• uc_size (I): the length of the uncompressed data, in bytes (unused)

These 12-byte records are densely packed, indexed by buffer_num (see previous). So the record for compressed buffer buffer_num starts at byte 12*buffer_num.

  • ot.bzz: Contains the compressed text. Read ‘size’ bytes starting at ‘offset’.

ztext4 format documentation

ztext4 is the same as ztext, except that in the bzv-file the verse_len is now represented by 4-byte integer (I), making the record 12 bytes in all.

rawtext format documentation

Again OT example. Two files:

  • ot.vss: Maps verses to character ranges in text file. 6 bytes (‘<IH’) for each verse in the Bible:
    • verse_start (I): the location in the textfile where the verse begins
    • verse_len (H): length of the verse, in characters
  • ot: Contains the text. Read ‘verse_len’ characters starting at ‘verse_start’.

rawtext4 format documentation

rawtext4 is the same as rawtext, except that in the vss-file the verse_len is now represented by 4-byte integer (I), making the record 8 bytes in all.

Release History

Release History

0.2.3

This version

History Node

TODO: Figure out how to actually get changelog content.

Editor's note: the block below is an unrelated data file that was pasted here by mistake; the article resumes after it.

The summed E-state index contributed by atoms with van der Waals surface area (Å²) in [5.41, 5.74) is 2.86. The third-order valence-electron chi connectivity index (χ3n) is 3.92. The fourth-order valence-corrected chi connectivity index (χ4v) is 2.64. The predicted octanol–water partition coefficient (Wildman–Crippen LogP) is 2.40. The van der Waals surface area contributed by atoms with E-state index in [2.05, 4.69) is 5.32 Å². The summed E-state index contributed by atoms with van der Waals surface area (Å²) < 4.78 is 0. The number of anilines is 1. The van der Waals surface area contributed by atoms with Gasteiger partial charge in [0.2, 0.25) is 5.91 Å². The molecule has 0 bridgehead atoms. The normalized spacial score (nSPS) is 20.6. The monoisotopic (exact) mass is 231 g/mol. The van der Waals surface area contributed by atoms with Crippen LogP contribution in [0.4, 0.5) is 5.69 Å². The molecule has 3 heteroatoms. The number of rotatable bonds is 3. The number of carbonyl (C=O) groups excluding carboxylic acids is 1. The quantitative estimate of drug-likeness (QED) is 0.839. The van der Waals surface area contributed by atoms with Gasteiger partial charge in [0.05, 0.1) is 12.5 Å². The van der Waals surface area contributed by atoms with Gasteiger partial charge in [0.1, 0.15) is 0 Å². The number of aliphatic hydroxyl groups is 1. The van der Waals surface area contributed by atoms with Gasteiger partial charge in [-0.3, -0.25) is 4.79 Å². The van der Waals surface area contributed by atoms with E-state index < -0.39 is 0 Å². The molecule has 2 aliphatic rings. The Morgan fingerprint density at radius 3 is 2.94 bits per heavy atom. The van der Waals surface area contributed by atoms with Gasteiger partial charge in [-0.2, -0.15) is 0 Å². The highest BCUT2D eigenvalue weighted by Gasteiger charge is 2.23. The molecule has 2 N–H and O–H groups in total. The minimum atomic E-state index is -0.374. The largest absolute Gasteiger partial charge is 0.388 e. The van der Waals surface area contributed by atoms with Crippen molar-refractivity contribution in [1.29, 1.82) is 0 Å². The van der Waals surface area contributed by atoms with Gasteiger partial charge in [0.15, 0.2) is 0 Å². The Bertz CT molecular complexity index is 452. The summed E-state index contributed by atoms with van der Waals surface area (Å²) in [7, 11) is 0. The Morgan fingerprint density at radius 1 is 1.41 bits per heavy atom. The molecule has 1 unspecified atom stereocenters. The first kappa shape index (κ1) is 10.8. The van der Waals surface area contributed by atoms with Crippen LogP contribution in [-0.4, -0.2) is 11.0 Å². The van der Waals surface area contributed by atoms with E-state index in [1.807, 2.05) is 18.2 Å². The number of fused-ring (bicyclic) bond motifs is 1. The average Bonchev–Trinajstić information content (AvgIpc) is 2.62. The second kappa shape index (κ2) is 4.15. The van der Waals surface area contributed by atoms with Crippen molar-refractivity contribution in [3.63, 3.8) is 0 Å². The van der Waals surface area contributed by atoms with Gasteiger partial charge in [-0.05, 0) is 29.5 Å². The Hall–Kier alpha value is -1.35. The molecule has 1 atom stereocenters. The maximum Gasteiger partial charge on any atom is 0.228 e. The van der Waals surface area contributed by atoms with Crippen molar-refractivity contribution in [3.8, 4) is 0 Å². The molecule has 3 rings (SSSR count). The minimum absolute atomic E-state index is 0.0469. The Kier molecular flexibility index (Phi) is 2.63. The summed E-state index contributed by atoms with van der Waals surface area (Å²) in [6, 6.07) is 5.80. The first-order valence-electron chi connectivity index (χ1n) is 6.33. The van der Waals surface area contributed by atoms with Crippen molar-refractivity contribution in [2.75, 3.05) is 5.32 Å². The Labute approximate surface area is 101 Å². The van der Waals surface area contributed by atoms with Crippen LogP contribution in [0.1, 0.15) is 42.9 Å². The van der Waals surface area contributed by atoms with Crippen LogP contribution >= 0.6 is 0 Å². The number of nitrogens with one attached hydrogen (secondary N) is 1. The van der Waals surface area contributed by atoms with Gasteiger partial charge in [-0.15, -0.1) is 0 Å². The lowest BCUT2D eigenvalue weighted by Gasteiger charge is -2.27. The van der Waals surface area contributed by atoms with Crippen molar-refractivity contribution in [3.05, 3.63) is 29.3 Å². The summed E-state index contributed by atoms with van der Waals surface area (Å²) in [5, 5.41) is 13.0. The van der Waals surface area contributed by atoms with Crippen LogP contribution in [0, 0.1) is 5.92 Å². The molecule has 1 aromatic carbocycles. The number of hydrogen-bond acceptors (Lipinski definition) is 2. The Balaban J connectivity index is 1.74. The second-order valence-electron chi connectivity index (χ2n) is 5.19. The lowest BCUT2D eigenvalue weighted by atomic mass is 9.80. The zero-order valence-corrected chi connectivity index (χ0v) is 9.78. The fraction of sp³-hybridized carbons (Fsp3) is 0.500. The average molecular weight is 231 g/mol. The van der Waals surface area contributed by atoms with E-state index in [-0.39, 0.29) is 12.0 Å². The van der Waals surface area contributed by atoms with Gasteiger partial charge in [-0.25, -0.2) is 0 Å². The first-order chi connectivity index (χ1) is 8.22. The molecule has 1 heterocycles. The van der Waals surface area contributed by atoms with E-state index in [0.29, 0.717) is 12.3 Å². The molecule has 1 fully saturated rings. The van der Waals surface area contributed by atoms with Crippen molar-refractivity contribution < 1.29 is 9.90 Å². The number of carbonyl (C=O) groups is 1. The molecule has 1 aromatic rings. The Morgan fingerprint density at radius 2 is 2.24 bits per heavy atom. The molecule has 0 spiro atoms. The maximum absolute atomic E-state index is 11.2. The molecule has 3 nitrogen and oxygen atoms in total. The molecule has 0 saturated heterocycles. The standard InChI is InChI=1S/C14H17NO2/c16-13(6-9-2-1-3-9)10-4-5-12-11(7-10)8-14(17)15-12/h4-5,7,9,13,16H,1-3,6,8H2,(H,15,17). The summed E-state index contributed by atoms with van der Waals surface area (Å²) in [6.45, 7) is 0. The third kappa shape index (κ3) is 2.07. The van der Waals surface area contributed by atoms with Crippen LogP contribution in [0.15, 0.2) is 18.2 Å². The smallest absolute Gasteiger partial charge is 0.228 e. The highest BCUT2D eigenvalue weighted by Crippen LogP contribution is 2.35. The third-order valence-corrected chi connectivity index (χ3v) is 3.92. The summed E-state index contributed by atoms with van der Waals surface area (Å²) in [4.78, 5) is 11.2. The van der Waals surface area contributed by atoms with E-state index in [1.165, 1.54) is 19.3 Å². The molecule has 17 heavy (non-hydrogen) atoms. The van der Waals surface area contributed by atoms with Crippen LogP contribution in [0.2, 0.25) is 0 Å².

Changelog content for this version goes here.

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0.2.2

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Changelog content for this version goes here.

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0.2.1

History Node

TODO: Figure out how to actually get changelog content.

Changelog content for this version goes here.

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0.2.0

History Node

TODO: Figure out how to actually get changelog content.

Changelog content for this version goes here.

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Download Files

Download Files

TODO: Brief introduction on what you do with files - including link to relevant help section.

File Name & Checksum SHA256 Checksum Help Version File Type Upload Date
pysword-0.2.3.tar.gz (21.9 kB) Copy SHA256 Checksum SHA256 Source Nov 7, 2016